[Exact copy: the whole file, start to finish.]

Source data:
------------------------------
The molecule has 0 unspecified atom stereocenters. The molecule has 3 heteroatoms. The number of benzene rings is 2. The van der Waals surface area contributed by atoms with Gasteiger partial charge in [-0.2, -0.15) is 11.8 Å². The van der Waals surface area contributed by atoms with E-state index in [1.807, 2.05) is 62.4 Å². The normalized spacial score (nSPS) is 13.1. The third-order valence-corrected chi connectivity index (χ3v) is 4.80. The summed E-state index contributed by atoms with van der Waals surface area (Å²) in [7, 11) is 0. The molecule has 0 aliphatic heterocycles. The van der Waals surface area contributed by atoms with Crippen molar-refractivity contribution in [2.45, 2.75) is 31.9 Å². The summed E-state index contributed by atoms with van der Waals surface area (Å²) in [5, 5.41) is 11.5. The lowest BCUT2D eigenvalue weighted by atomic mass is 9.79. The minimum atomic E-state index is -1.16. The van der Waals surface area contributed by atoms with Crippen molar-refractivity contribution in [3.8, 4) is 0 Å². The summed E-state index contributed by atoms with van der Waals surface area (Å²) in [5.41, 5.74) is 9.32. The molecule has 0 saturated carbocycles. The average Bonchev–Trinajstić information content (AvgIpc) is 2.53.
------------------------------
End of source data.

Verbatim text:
The molecule has 0 unspecified atom stereocenters. The molecule has 3 heteroatoms. The number of benzene rings is 2. The van der Waals surface area contributed by atoms with Gasteiger partial charge in [-0.2, -0.15) is 11.8 Å². The van der Waals surface area contributed by atoms with E-state index in [1.807, 2.05) is 62.4 Å². The normalized spacial score (nSPS) is 13.1. The third-order valence-corrected chi connectivity index (χ3v) is 4.80. The summed E-state index contributed by atoms with van der Waals surface area (Å²) in [7, 11) is 0. The molecule has 0 aliphatic heterocycles. The van der Waals surface area contributed by atoms with Crippen molar-refractivity contribution in [2.45, 2.75) is 31.9 Å². The summed E-state index contributed by atoms with van der Waals surface area (Å²) in [5, 5.41) is 11.5. The lowest BCUT2D eigenvalue weighted by atomic mass is 9.79. The minimum atomic E-state index is -1.16. The van der Waals surface area contributed by atoms with Crippen molar-refractivity contribution in [3.8, 4) is 0 Å². The summed E-state index contributed by atoms with van der Waals surface area (Å²) in [5.41, 5.74) is 9.32. The molecule has 0 saturated carbocycles. The average Bonchev–Trinajstić information content (AvgIpc) is 2.53.